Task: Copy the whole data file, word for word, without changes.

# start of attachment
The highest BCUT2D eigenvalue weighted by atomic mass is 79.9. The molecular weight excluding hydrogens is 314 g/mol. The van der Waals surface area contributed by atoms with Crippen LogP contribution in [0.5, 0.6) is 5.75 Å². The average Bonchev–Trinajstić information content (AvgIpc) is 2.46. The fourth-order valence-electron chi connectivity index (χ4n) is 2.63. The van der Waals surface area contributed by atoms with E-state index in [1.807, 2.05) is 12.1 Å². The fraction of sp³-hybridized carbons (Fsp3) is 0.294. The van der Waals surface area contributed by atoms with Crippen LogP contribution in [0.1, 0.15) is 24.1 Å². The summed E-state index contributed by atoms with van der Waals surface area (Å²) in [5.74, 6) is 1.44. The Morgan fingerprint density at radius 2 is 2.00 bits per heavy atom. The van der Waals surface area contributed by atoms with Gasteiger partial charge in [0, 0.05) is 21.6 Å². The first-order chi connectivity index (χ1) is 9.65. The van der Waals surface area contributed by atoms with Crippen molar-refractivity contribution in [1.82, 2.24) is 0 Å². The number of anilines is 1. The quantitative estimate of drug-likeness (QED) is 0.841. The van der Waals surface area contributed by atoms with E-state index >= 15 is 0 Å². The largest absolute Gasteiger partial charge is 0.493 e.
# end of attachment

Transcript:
The highest BCUT2D eigenvalue weighted by atomic mass is 79.9. The molecular weight excluding hydrogens is 314 g/mol. The van der Waals surface area contributed by atoms with Crippen LogP contribution in [0.5, 0.6) is 5.75 Å². The average Bonchev–Trinajstić information content (AvgIpc) is 2.46. The fourth-order valence-electron chi connectivity index (χ4n) is 2.63. The van der Waals surface area contributed by atoms with E-state index in [1.807, 2.05) is 12.1 Å². The fraction of sp³-hybridized carbons (Fsp3) is 0.294. The van der Waals surface area contributed by atoms with Crippen LogP contribution in [0.1, 0.15) is 24.1 Å². The summed E-state index contributed by atoms with van der Waals surface area (Å²) in [5.74, 6) is 1.44. The Morgan fingerprint density at radius 2 is 2.00 bits per heavy atom. The van der Waals surface area contributed by atoms with Gasteiger partial charge in [0, 0.05) is 21.6 Å². The first-order chi connectivity index (χ1) is 9.65. The van der Waals surface area contributed by atoms with Crippen molar-refractivity contribution in [1.82, 2.24) is 0 Å². The number of anilines is 1. The quantitative estimate of drug-likeness (QED) is 0.841. The van der Waals surface area contributed by atoms with E-state index >= 15 is 0 Å². The largest absolute Gasteiger partial charge is 0.493 e.